The Centers for Medicare & Medicaid Services has rejected a state proposal to limit Medicaid drugs for beneficiaries in an effort to lower costs. CMS said Wednesday that the state’s request did not meet the agency’s requirements for such changes.
Gov. Charlie Baker (R)’s administration had proposed limited coverage for some prescription drugs to reduce costs in the Massachusetts Medicaid program, but planned to continue to collect manufacturer rebates.
Patient advocates said the agency’s rejection of Baker’s plan means beneficiaries can retain access to treatment. Massachusetts would have been the first state to choose which drugs are covered under Medicaid.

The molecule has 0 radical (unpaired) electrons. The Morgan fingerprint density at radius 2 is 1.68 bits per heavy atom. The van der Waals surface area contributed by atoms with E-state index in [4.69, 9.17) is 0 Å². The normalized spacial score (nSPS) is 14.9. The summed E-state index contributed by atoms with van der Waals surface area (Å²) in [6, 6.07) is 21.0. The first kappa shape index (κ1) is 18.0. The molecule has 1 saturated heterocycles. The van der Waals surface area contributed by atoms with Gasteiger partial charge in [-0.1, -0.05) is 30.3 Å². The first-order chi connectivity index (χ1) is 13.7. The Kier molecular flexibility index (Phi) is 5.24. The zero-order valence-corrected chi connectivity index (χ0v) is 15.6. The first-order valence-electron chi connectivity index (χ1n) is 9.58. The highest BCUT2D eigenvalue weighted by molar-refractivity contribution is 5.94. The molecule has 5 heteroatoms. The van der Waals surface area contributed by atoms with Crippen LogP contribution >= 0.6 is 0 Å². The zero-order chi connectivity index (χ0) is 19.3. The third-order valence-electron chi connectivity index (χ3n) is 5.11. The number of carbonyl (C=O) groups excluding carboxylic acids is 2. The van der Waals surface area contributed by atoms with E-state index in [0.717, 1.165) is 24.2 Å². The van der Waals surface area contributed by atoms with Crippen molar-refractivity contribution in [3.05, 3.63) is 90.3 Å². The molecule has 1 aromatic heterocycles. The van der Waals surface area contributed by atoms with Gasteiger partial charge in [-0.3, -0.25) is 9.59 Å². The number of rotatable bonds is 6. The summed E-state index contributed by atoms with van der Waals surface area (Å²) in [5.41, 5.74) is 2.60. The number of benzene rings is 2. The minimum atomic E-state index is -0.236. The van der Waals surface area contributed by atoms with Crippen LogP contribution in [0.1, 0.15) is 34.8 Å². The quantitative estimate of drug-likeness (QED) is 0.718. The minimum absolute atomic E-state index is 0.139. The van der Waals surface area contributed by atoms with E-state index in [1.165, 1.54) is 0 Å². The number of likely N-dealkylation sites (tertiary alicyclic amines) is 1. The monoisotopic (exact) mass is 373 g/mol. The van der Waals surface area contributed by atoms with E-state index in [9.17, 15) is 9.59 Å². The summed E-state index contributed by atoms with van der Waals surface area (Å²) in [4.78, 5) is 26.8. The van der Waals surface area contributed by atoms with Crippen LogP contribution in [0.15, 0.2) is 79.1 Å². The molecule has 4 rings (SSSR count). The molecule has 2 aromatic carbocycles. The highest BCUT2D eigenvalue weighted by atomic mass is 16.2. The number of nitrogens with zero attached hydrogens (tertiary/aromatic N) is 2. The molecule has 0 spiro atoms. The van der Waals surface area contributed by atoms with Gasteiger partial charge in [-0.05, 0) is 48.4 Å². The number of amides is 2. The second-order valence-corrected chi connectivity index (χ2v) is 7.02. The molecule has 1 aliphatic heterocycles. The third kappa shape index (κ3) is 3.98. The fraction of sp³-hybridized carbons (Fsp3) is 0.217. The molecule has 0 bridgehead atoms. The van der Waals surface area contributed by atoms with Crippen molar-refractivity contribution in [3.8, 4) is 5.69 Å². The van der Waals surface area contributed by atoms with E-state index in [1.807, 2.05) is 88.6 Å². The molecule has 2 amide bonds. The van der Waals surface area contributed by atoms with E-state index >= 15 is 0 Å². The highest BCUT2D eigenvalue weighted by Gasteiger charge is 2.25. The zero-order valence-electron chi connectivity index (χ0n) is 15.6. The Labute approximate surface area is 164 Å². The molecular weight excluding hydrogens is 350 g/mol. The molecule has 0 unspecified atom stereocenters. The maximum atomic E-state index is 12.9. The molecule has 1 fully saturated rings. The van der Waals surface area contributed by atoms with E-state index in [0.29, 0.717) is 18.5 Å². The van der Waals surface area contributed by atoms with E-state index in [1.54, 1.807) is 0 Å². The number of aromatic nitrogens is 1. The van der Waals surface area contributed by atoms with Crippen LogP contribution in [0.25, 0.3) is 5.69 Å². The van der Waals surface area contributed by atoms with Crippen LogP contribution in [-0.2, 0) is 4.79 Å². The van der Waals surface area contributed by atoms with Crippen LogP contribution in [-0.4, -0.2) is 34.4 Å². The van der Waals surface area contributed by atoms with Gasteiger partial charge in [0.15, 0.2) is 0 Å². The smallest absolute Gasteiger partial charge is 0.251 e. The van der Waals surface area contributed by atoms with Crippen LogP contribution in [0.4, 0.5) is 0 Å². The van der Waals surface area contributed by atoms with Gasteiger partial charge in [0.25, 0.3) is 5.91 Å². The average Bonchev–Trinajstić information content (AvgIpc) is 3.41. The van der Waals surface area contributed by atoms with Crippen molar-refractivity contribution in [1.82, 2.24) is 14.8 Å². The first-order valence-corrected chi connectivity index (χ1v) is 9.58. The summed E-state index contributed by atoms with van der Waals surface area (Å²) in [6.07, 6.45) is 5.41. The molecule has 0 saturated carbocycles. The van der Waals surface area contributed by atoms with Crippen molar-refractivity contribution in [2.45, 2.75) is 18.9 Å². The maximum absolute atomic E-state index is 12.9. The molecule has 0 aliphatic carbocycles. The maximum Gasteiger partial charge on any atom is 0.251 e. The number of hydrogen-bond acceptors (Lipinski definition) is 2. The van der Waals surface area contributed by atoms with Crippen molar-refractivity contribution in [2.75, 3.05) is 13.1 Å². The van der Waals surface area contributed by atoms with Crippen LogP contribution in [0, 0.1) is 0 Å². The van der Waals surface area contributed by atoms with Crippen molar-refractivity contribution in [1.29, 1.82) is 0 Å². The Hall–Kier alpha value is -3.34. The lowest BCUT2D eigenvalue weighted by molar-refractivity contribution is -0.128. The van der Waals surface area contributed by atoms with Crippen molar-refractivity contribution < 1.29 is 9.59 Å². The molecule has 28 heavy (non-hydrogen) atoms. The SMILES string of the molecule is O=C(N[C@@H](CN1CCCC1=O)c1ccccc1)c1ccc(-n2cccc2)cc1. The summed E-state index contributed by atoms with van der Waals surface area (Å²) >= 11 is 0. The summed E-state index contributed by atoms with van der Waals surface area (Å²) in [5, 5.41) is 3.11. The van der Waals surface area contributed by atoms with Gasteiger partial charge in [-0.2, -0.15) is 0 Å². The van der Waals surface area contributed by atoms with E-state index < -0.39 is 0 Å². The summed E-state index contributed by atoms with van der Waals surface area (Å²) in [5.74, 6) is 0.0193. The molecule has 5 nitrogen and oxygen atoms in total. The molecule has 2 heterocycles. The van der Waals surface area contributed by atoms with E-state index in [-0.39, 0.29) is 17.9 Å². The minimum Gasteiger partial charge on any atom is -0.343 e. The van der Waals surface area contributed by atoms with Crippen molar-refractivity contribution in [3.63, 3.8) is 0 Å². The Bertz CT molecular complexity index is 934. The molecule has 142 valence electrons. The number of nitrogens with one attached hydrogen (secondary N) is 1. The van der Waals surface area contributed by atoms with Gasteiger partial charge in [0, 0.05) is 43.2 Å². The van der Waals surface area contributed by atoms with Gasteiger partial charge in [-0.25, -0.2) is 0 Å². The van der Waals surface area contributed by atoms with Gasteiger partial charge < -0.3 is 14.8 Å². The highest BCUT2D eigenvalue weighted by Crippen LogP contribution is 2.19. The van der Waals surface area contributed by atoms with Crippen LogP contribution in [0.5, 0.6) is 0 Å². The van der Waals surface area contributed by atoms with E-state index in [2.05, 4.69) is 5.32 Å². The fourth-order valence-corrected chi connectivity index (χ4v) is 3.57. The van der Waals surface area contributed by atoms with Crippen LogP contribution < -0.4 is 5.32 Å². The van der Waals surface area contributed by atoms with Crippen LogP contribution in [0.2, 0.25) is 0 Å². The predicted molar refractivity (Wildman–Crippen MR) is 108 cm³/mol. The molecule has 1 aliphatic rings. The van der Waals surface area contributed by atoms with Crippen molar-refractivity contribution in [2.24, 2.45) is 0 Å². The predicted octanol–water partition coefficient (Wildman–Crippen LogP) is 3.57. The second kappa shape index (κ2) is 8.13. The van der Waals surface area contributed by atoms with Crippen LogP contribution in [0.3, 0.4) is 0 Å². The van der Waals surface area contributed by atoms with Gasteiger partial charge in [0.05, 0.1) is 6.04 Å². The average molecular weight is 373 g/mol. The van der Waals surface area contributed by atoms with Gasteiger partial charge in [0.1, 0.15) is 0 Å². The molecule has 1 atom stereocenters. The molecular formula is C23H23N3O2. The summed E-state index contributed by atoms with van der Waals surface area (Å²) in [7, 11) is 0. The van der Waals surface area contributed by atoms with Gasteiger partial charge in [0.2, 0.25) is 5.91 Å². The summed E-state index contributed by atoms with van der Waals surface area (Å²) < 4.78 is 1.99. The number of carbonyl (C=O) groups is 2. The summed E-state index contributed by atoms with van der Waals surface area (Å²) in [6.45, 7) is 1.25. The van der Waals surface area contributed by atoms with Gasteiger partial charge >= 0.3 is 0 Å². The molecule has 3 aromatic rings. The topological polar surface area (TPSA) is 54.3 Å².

“By rejecting Massachusetts’ 1115 waiver request to establish a closed Medicaid formulary and still receive 23.1% mandatory manufacturer rebates, the administration is protecting patients’ access to critical treatments and upholding the bargain that Congress struck with states and manufacturers in the 1990s,” said Lindsay Bealor Greenleaf, health policy expert and director at ADVI Health. “It’s a relief to see the administration do the right thing and reject this waiver request, because if Massachusetts had gotten its way, Medicaid patients would have limited treatment choices and industry would doubt whether future deals struck with the government will hold up over time.”
CMS stated there’s a chance the organization would reconsider giving Massachusetts the ability to exclude certain drugs from coverage, if the state would “forgo all manufacturer rebates available under the federal Medicaid Drug Rebate program,” according to CMS’ denial letter.